Should you act as a reviewer for “junk” journals?

Increasing I am asked to review articles for “junk” journals. The common features of such journals are: 1) that I have never heard of them 2) they are open-access 3) They are not indexed in any major journal databases and 4) a cursory glance at the contents of the journal suggest a very low, if not non-existent, quality threshold for publication. In short these journals seem to be the academic equivalent of vanity publishing (“you give us $350 and we give you a peer-reviewed article to add to your CV”, rather than “you give us $350 and we publish your 700 page turgid, bodice-ripping, historical romantic novel set in 17th century France”).

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(I suspect that neither of these two publications contains a lots of top quality research)

Now I guess that the increasing requests have more to do with the rapid proliferation of these vanity journals, rather than my increasingly stellar research profile* and I have no desire to add to this proliferation. Usually it is easy for me to reject such requests as the request for reviewers seems to be a more or less random process and I can simply say I don’t have the expertise to undertake the review. I usually reply something along the lines of “Sorry to disappoint you, but I don’t know anything about bacterial communities in the guts of East African cattle, but it is awfully sweet that you thought that I did”. But today I received a request in a field where I actually do have some expertise. So the question is what should I do? A quick look at the manuscript made it abundantly clear that it should not be published so should I review and reject it in the hope that this will result in one less poor quality “scientific article” cluttering the already relatively cluttered interweb? In doing so I fear that I am lending my legitimacy (such that it is) to these journals as well as wasting my own time. On the other hand it somehow feels morally wrong for me to interfere in a business transaction that both the publisher and the manuscript author(s) have willingly entered into, and that in the grand scheme of things is unlikely to make much difference to the world.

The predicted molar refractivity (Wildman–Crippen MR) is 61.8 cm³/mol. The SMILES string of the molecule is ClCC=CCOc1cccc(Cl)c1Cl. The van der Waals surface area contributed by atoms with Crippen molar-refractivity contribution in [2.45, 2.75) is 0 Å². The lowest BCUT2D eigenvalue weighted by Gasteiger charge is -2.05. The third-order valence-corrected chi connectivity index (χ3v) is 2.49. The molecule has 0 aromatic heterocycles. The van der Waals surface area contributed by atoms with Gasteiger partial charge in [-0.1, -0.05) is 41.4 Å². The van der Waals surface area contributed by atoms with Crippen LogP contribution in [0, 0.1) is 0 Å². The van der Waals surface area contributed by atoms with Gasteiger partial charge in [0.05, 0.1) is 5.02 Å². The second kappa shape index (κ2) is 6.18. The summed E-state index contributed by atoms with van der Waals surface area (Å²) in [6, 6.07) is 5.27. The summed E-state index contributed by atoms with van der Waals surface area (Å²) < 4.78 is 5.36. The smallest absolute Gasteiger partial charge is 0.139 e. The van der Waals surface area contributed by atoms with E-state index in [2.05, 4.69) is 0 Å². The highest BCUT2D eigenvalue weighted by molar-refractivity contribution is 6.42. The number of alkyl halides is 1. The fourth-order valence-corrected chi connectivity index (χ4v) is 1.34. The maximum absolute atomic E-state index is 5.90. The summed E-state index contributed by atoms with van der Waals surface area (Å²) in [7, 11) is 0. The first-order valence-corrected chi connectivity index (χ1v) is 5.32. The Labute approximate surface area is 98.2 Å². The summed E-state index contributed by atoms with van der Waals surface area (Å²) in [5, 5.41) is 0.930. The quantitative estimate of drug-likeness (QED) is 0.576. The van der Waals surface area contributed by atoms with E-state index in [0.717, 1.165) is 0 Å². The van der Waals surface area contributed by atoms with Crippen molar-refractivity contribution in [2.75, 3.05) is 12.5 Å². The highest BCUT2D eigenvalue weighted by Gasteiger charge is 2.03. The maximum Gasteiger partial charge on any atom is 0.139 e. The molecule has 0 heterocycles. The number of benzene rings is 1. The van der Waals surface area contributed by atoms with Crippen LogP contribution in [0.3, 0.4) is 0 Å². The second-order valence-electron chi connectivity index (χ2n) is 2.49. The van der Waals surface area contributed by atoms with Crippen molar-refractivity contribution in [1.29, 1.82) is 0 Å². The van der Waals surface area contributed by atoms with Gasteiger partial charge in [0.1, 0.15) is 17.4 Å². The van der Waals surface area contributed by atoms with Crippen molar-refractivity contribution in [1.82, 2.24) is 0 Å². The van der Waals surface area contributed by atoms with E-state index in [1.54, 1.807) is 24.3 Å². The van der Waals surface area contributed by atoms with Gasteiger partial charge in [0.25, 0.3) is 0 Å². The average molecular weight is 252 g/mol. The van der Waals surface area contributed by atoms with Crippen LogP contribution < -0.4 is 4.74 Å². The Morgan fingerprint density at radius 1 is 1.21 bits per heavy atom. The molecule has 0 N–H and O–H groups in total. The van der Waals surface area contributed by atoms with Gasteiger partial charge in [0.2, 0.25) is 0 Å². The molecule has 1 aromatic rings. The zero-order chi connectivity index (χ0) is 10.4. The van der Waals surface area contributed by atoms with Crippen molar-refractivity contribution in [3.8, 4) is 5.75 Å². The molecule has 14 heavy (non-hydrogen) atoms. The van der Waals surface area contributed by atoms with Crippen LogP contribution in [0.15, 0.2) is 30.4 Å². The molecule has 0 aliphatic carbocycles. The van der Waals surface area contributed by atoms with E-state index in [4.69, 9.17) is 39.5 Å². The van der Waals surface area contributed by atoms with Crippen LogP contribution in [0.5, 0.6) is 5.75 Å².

Any answers to this moral conundrum will be warmly received.

Dave

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3 thoughts on “Should you act as a reviewer for “junk” journals?

  1. Best source of information on ‘junk journals’ of all shades of grey, from the crassly predatory to the enthusiastic start-ups that may turn out alright, can be found at Jeffrey Beall’s website: http://scholarlyoa.com
    (I’ve served as editor for a few manuscripts for a journal run by Hindawi press, which Beall does not list as ‘predatory’, and people have generally consented to review. The whole process seems legit to me. But the manuscripts I’ve seen so far generally corresponded with your experience – not good enough)

  2. Thanks for the resource, very useful. One thing I would say is that I am not keen on the term “predatory” as this implies that the scientists are the naive victim of the evil journals. whereas as it seems to me more like a mutually agreed upon decision between publisher and writer. I guess you could argue that the broader scientific community is the victim, but frankly other than annoying spam emails I am not really sure what the harm is.

  3. Hi Dave – not sure if you’ve been following all the hoopla surrounding Science’s “sting” of open access journals?
    http://www.sciencemag.org/content/342/6154/60.full
    (and here’s one of the many, many responses:
    http://www.mhpbooks.com/john-bohannons-open-access-sting-paper-annoys-many-scares-the-easily-scared-accomplishes-relatively-little/)

    Anyway, I think a key point from Bohannon’s article is that a minority of these dodgy journals actually send papers out for review (only, 106/255 in this case), and even when scathing reviews are received editors often ignore them and publish the paper anyway. So it’s probably not worth wasting your time on it!

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